Judges Reexamine Lethal Injections for Convicts ; in a Twist, Lawyers Argue That the Method of Execution - Not the Death Penalty Itself - Is Cruel If Administered Improperly

By Warren Richey writer of The Christian Science Monitor | The Christian Science Monitor, April 26, 2006 | Go to article overview

Judges Reexamine Lethal Injections for Convicts ; in a Twist, Lawyers Argue That the Method of Execution - Not the Death Penalty Itself - Is Cruel If Administered Improperly


Warren Richey writer of The Christian Science Monitor, The Christian Science Monitor


As the primary form of capital punishment in America, lethal injection is largely viewed as the most humane method yet developed of state-sanctioned execution.

It is quick and relatively cheap. Few inmates would prefer to face an alternative, such as the gas chamber or the electric chair. The condemned inmate is widely believed to feel no pain.

But such assumptions are increasingly coming under attack. And, perhaps more important, judges appear to be taking notice. A US district judge in California has scheduled a full evidentiary hearing next week in the case of convicted murderer Michael Morales to investigate the protocol used for lethal injection in that state. And lawyers in Tennessee are asking the US Supreme Court to take up the case of Abu-Ali Abdur'Rahman, which challenges the lethal- injection protocols in their state.

In addition, Wednesday the US Supreme Court takes up a Florida case that could make it easier for death-row inmates to launch last- minute challenges to the methods used to carry out executions by lethal injection. In that case, Hill v. McDonough, death-row inmate Clarence Hill filed a last-minute appeal challenging Florida's lethal injection protocol.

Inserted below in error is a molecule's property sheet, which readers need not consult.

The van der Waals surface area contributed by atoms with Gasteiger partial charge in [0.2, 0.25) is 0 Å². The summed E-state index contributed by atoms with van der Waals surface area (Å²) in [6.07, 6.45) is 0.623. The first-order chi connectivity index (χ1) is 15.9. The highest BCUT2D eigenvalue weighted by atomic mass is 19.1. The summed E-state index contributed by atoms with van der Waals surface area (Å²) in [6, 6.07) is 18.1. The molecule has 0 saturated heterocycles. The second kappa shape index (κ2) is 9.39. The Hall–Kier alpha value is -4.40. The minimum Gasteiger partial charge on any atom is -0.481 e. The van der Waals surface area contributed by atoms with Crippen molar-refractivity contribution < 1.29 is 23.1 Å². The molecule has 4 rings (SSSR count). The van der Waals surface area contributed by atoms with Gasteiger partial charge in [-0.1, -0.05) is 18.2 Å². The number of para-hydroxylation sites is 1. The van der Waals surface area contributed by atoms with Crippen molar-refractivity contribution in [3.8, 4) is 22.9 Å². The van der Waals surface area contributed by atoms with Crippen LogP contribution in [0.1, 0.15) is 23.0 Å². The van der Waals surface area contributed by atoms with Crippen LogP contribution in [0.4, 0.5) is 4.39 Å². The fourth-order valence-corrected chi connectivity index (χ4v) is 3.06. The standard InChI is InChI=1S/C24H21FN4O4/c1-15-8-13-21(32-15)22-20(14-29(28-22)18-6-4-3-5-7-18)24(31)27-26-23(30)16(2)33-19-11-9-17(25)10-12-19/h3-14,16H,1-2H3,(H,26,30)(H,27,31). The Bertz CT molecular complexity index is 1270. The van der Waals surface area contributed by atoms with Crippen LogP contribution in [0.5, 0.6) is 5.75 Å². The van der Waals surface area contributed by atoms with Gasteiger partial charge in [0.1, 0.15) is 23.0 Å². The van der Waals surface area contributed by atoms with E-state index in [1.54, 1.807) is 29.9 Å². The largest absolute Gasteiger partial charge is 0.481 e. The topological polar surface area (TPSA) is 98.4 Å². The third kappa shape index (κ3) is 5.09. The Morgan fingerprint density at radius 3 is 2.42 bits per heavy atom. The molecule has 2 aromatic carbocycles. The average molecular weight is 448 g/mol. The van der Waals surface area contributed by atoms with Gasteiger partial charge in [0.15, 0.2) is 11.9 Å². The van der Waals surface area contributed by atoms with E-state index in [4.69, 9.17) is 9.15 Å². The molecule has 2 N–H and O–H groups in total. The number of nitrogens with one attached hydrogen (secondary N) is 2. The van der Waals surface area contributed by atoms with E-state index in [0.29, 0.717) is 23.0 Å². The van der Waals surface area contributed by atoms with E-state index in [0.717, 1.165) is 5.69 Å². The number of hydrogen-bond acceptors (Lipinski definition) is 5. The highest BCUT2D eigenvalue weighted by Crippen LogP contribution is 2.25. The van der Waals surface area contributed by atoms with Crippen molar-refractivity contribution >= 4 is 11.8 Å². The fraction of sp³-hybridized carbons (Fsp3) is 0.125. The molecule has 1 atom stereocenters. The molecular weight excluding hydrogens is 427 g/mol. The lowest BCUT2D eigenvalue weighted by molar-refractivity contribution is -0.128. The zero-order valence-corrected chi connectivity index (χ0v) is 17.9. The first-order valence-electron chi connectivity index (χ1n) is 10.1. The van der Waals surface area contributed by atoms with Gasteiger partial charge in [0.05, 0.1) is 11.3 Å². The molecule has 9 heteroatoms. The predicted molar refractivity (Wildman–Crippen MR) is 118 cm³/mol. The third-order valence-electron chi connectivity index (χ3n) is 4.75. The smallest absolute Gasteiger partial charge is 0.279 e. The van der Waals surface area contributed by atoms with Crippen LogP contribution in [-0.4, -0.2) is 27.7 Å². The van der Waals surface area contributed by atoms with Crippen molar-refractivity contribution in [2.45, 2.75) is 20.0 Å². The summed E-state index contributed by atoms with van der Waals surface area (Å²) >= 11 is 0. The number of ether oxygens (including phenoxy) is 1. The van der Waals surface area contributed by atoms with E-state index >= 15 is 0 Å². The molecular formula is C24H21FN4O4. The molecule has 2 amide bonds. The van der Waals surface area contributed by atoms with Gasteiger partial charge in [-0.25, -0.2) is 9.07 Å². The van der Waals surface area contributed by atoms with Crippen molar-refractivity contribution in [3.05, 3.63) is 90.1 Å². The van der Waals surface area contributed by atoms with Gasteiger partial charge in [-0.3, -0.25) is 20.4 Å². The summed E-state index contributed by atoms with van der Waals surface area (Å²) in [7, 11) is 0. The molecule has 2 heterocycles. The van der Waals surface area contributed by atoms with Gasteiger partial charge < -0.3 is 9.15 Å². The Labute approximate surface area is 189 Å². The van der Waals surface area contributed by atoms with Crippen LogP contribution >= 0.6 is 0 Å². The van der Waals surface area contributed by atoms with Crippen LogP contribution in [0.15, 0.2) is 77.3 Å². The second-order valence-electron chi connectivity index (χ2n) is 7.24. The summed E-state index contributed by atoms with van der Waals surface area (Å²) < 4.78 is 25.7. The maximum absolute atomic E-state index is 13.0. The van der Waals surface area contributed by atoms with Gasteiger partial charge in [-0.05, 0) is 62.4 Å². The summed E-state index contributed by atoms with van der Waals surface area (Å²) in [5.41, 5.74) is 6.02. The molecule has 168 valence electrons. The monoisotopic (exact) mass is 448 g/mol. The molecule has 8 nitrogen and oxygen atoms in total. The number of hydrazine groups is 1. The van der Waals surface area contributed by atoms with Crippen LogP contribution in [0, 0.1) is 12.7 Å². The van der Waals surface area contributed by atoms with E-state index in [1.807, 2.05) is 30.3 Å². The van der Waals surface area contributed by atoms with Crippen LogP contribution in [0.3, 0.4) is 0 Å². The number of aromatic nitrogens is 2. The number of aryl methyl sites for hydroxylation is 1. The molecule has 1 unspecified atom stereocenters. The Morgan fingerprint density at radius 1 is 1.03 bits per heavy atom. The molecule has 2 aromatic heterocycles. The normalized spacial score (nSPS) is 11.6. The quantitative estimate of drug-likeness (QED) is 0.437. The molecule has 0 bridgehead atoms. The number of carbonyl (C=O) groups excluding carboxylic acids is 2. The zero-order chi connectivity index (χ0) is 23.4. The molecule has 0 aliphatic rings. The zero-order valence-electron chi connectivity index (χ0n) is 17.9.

At issue in the case is whether the appeal should be barred (because of laws passed by Congress restricting last-minute death- penalty appeals), or whether it should be permitted (under a different law that allows inmates to file civil-rights actions challenging the conditions of their confinement and treatment in prison).

If the high court permits Mr. Hill's 11th-hour suit to go forward, it will open courthouse doors across the country to what has become the hottest trend in death-row litigation: legal challenges to lethal injection.

What makes this approach different than prior death-case appeals is that it does not directly challenge the conviction or death sentence. Instead, lawyers for death-row inmates are focusing on the way those death sentences would probably be carried out. They argue that the three-drug protocol used in most of the 37 states that rely on lethal injection may not be as reliable as many Americans assume.

The three-drug protocol includes an initial painkiller, a chemical to induce total paralysis, and a final agent to immediately stop the heart.

Some experts say if the initial painkiller is incorrectly administered or wears off too soon, it can subject the condemned inmate to a horrible death. They say the second drug administered is designed to completely immobilize the inmate moments before the third drug is introduced to stop the heart.

At the center of most of these legal challenges is a scenario with all the horror of an episode of "Twilight Zone." It is described in a friend-of-the-court brief submitted in the Hill case at the Supreme Court by the group Physicians for Human Rights.

"If administered improperly, this combination of chemicals would cause an inmate to suffocate, while consciously experiencing the blinding pain of an injection of potassium chloride and a coronary arrest, while onlookers believe him to be unconscious and insensitive to any pain," says the brief.

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Judges Reexamine Lethal Injections for Convicts ; in a Twist, Lawyers Argue That the Method of Execution - Not the Death Penalty Itself - Is Cruel If Administered Improperly
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